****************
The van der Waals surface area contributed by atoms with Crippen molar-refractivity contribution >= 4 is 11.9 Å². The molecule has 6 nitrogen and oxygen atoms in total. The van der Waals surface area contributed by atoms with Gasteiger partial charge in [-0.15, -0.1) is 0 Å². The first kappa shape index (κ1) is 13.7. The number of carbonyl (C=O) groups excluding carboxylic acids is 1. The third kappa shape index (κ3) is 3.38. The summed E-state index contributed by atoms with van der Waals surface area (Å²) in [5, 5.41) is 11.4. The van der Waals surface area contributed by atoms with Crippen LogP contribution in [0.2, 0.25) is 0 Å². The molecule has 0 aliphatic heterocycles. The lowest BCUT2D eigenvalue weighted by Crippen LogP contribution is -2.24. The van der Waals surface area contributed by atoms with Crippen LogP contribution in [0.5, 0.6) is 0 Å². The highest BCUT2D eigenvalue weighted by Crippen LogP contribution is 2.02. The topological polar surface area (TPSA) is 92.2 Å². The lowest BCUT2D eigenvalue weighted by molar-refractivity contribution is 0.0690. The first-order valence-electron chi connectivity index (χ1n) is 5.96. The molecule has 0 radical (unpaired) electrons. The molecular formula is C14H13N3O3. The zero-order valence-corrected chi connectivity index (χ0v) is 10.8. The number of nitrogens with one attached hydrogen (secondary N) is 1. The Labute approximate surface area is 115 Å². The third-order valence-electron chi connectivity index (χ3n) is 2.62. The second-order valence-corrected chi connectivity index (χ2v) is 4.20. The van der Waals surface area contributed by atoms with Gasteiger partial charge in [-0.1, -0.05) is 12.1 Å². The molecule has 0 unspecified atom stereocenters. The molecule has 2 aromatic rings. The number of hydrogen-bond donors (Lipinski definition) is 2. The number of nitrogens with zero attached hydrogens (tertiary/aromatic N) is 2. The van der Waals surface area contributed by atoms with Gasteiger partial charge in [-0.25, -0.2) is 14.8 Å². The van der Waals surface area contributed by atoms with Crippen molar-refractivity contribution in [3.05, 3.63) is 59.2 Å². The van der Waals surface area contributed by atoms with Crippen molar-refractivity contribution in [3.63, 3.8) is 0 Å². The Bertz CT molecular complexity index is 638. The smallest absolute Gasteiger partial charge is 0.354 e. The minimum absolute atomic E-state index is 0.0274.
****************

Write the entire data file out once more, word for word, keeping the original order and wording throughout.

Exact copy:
The van der Waals surface area contributed by atoms with Crippen molar-refractivity contribution >= 4 is 11.9 Å². The molecule has 6 nitrogen and oxygen atoms in total. The van der Waals surface area contributed by atoms with Gasteiger partial charge in [-0.15, -0.1) is 0 Å². The first kappa shape index (κ1) is 13.7. The number of carbonyl (C=O) groups excluding carboxylic acids is 1. The third kappa shape index (κ3) is 3.38. The summed E-state index contributed by atoms with van der Waals surface area (Å²) in [5, 5.41) is 11.4. The van der Waals surface area contributed by atoms with Crippen LogP contribution in [0.2, 0.25) is 0 Å². The molecule has 0 aliphatic heterocycles. The lowest BCUT2D eigenvalue weighted by Crippen LogP contribution is -2.24. The van der Waals surface area contributed by atoms with Crippen LogP contribution in [0.5, 0.6) is 0 Å². The highest BCUT2D eigenvalue weighted by Crippen LogP contribution is 2.02. The topological polar surface area (TPSA) is 92.2 Å². The lowest BCUT2D eigenvalue weighted by molar-refractivity contribution is 0.0690. The first-order valence-electron chi connectivity index (χ1n) is 5.96. The molecule has 0 radical (unpaired) electrons. The molecular formula is C14H13N3O3. The zero-order valence-corrected chi connectivity index (χ0v) is 10.8. The number of nitrogens with one attached hydrogen (secondary N) is 1. The Labute approximate surface area is 115 Å². The third-order valence-electron chi connectivity index (χ3n) is 2.62. The second-order valence-corrected chi connectivity index (χ2v) is 4.20. The van der Waals surface area contributed by atoms with Gasteiger partial charge in [-0.1, -0.05) is 12.1 Å². The molecule has 0 unspecified atom stereocenters. The molecule has 2 aromatic rings. The number of hydrogen-bond donors (Lipinski definition) is 2. The number of nitrogens with zero attached hydrogens (tertiary/aromatic N) is 2. The van der Waals surface area contributed by atoms with Gasteiger partial charge in [-0.25, -0.2) is 14.8 Å². The van der Waals surface area contributed by atoms with Crippen molar-refractivity contribution in [3.05, 3.63) is 59.2 Å². The van der Waals surface area contributed by atoms with Crippen molar-refractivity contribution in [3.63, 3.8) is 0 Å². The Bertz CT molecular complexity index is 638. The smallest absolute Gasteiger partial charge is 0.354 e. The minimum absolute atomic E-state index is 0.0274.